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Morning Brief: What does the pandemic mean for the energy transition?


What does the pandemic mean for the energy transition?
  • The pandemic is giving us a preview of the kind of disruptions that climate change will bring.
  • But it also offers a chance to rebuild a cleaner, more sustainable world.

The Covid-19 pandemic is a horrific global tragedy, with more than 188,000 lives already lost and many more likely to follow in the coming months. As terrifying and destructive as this global health crisis is, it is just a preview of the increasingly severe disruptions that climate change will bring. When we do begin to emerge from this pandemic, humanity has a unique opportunity to build a better world, creating more sustainable systems that will provide more resilience to communities around the world, and reduce the emissions that are driving climate change. Source: World Economic Forum

Michigan solar installers say their future depends on lifting the energy cap: Michigan’s solar contractors say they’re about to hit a wall – or rather a cap, created by lawmakers a few years ago. It means that utilities have to accept some, but not much distributed energy. Laura Sherman, president of the trade group the Michigan Energy Innovation Business Council, whose members include solar companies, said when it’s reached – possibly this year in some areas – the cap will devastate solar installers. Sherman said, “Thinking about not having a market when you get back to work, because there’s an arbitrary level after which you can’t operate, it’s really heartbreaking.” Source: Public radio Western Michigan University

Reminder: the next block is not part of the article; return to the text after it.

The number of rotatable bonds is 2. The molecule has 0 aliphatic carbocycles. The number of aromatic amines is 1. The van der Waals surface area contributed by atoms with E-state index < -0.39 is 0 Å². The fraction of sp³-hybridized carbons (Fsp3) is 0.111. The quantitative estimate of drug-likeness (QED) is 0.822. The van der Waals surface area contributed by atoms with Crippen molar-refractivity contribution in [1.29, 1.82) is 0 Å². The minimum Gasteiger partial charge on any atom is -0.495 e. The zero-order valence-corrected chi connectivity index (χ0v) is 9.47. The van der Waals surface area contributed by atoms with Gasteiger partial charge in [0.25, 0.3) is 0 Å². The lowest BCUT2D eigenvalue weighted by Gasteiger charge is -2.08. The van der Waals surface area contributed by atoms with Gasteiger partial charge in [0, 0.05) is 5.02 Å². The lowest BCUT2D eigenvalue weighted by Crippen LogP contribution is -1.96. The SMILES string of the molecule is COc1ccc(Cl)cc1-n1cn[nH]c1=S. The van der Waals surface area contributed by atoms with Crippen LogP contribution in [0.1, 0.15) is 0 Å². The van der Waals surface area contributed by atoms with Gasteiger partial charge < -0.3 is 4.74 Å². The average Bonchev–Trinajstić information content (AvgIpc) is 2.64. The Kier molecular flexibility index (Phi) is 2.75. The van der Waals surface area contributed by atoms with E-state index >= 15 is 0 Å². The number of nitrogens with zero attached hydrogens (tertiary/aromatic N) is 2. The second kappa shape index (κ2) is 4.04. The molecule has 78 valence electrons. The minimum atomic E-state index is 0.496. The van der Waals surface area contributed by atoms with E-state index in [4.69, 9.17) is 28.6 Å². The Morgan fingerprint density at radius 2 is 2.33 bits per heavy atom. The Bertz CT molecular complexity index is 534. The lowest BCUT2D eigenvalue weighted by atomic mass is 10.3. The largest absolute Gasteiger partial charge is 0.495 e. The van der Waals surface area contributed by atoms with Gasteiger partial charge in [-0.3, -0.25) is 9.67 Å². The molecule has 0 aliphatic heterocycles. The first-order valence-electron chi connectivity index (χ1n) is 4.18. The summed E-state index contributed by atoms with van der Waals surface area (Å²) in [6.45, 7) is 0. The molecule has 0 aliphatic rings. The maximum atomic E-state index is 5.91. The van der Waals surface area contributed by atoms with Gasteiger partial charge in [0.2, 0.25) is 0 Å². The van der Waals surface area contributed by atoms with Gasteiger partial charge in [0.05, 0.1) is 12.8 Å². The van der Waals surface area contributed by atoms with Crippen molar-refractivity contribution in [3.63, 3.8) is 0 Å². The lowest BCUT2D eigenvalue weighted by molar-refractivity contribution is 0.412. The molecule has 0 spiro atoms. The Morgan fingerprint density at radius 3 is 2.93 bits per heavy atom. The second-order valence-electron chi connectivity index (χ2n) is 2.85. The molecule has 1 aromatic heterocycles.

The proposed grid forming PV synchronous generator concept can transform today’s grid-following PV plants into grid-forming PV plants: A new generation of photovoltaic synchronous generator (PVSG) plants developed at the University of Texas, which convert existing grid forming (GFM) plants into GFM PV plants. Three years of R&D, sponsored by Duke Energy, has demonstrated the PV synchronous generator power plant integrates naturally to a current electric system, resembling and even improving, the behavior of conventional generators. Source: T&D World

A new vision for farming — chickens, sheep and solar panels: When Jackie Augustine opens a chicken coop door in upstate New York, the hens bolt out like windup toys. Still, as their faint barnyard scent testifies, they aren’t battery-powered but very much alive. These are “solar chickens.” At this local community egg cooperative, Geneva Peeps, the birds live with solar power all around them. Their hen house is built under photovoltaic panels, and even outside, they’ll spend time underneath them, protected from sun, rain, and hawks. Source: CS Monitor

Read more about agrivoltaics: Tinder, except for solar and sheep and wildlife-friendly solar fencing

Astronomers have long been puzzled by space rocks known as Centaurs, which orbit the sun in the neighborhood of Jupiter and Saturn. Source:

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